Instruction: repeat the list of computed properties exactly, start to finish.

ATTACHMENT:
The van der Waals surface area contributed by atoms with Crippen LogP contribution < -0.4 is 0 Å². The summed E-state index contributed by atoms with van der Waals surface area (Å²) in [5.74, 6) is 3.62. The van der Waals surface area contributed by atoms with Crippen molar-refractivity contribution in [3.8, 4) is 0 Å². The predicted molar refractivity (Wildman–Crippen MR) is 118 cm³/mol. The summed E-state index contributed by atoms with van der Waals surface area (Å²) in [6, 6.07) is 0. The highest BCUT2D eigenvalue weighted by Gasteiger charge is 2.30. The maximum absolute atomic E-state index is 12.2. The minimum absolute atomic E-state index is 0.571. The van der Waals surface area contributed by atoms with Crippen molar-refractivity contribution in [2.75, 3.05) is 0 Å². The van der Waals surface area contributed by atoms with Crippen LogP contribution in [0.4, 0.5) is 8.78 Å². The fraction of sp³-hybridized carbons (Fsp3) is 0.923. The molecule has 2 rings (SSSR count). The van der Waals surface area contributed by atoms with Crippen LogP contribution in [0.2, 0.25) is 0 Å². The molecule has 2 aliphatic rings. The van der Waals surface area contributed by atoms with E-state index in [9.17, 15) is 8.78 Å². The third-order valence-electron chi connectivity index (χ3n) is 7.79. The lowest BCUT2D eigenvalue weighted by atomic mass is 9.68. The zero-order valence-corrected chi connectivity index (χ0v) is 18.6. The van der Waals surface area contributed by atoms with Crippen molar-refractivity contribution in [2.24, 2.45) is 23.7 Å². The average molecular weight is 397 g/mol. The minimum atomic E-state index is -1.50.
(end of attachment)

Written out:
The van der Waals surface area contributed by atoms with Crippen LogP contribution < -0.4 is 0 Å². The summed E-state index contributed by atoms with van der Waals surface area (Å²) in [5.74, 6) is 3.62. The van der Waals surface area contributed by atoms with Crippen molar-refractivity contribution in [3.8, 4) is 0 Å². The predicted molar refractivity (Wildman–Crippen MR) is 118 cm³/mol. The summed E-state index contributed by atoms with van der Waals surface area (Å²) in [6, 6.07) is 0. The highest BCUT2D eigenvalue weighted by Gasteiger charge is 2.30. The maximum absolute atomic E-state index is 12.2. The minimum absolute atomic E-state index is 0.571. The van der Waals surface area contributed by atoms with Crippen molar-refractivity contribution in [2.75, 3.05) is 0 Å². The van der Waals surface area contributed by atoms with Crippen LogP contribution in [0.4, 0.5) is 8.78 Å². The fraction of sp³-hybridized carbons (Fsp3) is 0.923. The molecule has 2 rings (SSSR count). The van der Waals surface area contributed by atoms with Crippen LogP contribution in [0.2, 0.25) is 0 Å². The molecule has 2 aliphatic rings. The van der Waals surface area contributed by atoms with E-state index in [9.17, 15) is 8.78 Å². The third-order valence-electron chi connectivity index (χ3n) is 7.79. The lowest BCUT2D eigenvalue weighted by atomic mass is 9.68. The zero-order valence-corrected chi connectivity index (χ0v) is 18.6. The van der Waals surface area contributed by atoms with Crippen molar-refractivity contribution in [2.24, 2.45) is 23.7 Å². The average molecular weight is 397 g/mol. The minimum atomic E-state index is -1.50.